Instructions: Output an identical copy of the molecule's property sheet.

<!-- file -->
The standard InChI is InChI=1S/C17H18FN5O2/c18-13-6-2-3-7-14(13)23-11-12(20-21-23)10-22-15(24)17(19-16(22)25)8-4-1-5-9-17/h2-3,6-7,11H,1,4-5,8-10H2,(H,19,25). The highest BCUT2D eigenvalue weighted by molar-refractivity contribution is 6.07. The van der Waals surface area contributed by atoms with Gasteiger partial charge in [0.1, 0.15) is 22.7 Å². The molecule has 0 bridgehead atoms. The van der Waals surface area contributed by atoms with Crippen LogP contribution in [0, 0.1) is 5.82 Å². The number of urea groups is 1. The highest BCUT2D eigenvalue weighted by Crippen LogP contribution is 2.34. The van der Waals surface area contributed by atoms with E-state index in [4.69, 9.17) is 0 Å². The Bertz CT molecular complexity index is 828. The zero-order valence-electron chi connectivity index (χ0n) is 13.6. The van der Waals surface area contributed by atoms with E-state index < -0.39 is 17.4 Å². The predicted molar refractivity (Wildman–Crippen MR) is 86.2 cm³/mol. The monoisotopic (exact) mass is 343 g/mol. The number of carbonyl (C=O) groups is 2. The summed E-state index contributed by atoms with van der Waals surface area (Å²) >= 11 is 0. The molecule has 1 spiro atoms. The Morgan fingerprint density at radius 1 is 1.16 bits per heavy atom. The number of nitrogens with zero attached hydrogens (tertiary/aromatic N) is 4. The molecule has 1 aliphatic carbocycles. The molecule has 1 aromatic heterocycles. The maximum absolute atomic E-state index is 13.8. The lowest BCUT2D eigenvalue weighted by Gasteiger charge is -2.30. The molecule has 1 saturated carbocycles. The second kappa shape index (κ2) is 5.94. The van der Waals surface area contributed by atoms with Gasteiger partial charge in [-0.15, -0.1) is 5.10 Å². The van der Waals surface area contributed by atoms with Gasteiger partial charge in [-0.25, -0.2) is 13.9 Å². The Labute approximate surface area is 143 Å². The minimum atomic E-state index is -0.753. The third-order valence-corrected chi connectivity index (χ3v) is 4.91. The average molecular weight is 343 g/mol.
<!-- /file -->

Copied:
The standard InChI is InChI=1S/C17H18FN5O2/c18-13-6-2-3-7-14(13)23-11-12(20-21-23)10-22-15(24)17(19-16(22)25)8-4-1-5-9-17/h2-3,6-7,11H,1,4-5,8-10H2,(H,19,25). The highest BCUT2D eigenvalue weighted by molar-refractivity contribution is 6.07. The van der Waals surface area contributed by atoms with Gasteiger partial charge in [0.1, 0.15) is 22.7 Å². The molecule has 0 bridgehead atoms. The van der Waals surface area contributed by atoms with Crippen LogP contribution in [0, 0.1) is 5.82 Å². The number of urea groups is 1. The highest BCUT2D eigenvalue weighted by Crippen LogP contribution is 2.34. The van der Waals surface area contributed by atoms with E-state index in [4.69, 9.17) is 0 Å². The Bertz CT molecular complexity index is 828. The zero-order valence-electron chi connectivity index (χ0n) is 13.6. The van der Waals surface area contributed by atoms with E-state index < -0.39 is 17.4 Å². The predicted molar refractivity (Wildman–Crippen MR) is 86.2 cm³/mol. The monoisotopic (exact) mass is 343 g/mol. The number of carbonyl (C=O) groups is 2. The summed E-state index contributed by atoms with van der Waals surface area (Å²) >= 11 is 0. The molecule has 1 spiro atoms. The Morgan fingerprint density at radius 1 is 1.16 bits per heavy atom. The number of nitrogens with zero attached hydrogens (tertiary/aromatic N) is 4. The molecule has 1 aliphatic carbocycles. The molecule has 1 aromatic heterocycles. The maximum absolute atomic E-state index is 13.8. The lowest BCUT2D eigenvalue weighted by Gasteiger charge is -2.30. The molecule has 1 saturated carbocycles. The second kappa shape index (κ2) is 5.94. The van der Waals surface area contributed by atoms with Gasteiger partial charge in [-0.15, -0.1) is 5.10 Å². The van der Waals surface area contributed by atoms with Gasteiger partial charge in [-0.25, -0.2) is 13.9 Å². The Labute approximate surface area is 143 Å². The minimum atomic E-state index is -0.753. The third-order valence-corrected chi connectivity index (χ3v) is 4.91. The average molecular weight is 343 g/mol.